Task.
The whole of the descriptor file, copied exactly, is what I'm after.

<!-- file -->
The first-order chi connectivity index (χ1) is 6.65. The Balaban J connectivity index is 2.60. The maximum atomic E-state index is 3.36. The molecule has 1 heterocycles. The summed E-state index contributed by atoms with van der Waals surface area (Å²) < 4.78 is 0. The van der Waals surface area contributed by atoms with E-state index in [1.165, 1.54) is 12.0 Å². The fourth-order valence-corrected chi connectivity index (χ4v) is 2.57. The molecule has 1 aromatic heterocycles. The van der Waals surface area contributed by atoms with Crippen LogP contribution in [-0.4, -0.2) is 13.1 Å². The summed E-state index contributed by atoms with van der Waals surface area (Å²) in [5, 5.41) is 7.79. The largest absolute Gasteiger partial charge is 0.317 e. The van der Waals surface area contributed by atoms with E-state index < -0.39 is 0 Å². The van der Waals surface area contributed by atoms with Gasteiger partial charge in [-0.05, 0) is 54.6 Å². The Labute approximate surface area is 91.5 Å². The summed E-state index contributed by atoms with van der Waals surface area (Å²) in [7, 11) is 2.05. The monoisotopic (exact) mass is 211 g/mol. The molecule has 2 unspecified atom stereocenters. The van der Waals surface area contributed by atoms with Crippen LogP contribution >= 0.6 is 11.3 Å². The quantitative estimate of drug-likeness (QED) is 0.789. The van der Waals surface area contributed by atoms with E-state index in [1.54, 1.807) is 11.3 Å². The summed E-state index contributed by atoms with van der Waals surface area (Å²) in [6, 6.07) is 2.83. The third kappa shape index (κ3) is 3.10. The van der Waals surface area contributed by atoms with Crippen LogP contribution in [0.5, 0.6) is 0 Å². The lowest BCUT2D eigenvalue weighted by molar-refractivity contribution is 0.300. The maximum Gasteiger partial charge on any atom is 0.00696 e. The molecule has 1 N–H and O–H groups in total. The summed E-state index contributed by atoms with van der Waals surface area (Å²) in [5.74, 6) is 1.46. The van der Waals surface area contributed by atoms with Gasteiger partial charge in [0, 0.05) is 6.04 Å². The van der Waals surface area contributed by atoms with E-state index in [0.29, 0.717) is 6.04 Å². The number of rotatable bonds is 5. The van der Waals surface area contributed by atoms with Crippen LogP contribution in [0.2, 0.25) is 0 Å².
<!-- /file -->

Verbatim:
The first-order chi connectivity index (χ1) is 6.65. The Balaban J connectivity index is 2.60. The maximum atomic E-state index is 3.36. The molecule has 1 heterocycles. The summed E-state index contributed by atoms with van der Waals surface area (Å²) < 4.78 is 0. The van der Waals surface area contributed by atoms with E-state index in [1.165, 1.54) is 12.0 Å². The fourth-order valence-corrected chi connectivity index (χ4v) is 2.57. The molecule has 1 aromatic heterocycles. The van der Waals surface area contributed by atoms with Crippen LogP contribution in [-0.4, -0.2) is 13.1 Å². The summed E-state index contributed by atoms with van der Waals surface area (Å²) in [5, 5.41) is 7.79. The largest absolute Gasteiger partial charge is 0.317 e. The van der Waals surface area contributed by atoms with E-state index < -0.39 is 0 Å². The van der Waals surface area contributed by atoms with Gasteiger partial charge in [-0.05, 0) is 54.6 Å². The Labute approximate surface area is 91.5 Å². The summed E-state index contributed by atoms with van der Waals surface area (Å²) in [7, 11) is 2.05. The monoisotopic (exact) mass is 211 g/mol. The molecule has 2 unspecified atom stereocenters. The van der Waals surface area contributed by atoms with Crippen LogP contribution >= 0.6 is 11.3 Å². The quantitative estimate of drug-likeness (QED) is 0.789. The van der Waals surface area contributed by atoms with E-state index in [1.54, 1.807) is 11.3 Å². The summed E-state index contributed by atoms with van der Waals surface area (Å²) in [6, 6.07) is 2.83. The third kappa shape index (κ3) is 3.10. The van der Waals surface area contributed by atoms with Crippen LogP contribution in [0.5, 0.6) is 0 Å². The lowest BCUT2D eigenvalue weighted by molar-refractivity contribution is 0.300. The maximum Gasteiger partial charge on any atom is 0.00696 e. The molecule has 1 N–H and O–H groups in total. The summed E-state index contributed by atoms with van der Waals surface area (Å²) in [5.74, 6) is 1.46. The van der Waals surface area contributed by atoms with Gasteiger partial charge in [0, 0.05) is 6.04 Å². The van der Waals surface area contributed by atoms with E-state index in [0.29, 0.717) is 6.04 Å². The number of rotatable bonds is 5. The van der Waals surface area contributed by atoms with Crippen LogP contribution in [0.2, 0.25) is 0 Å².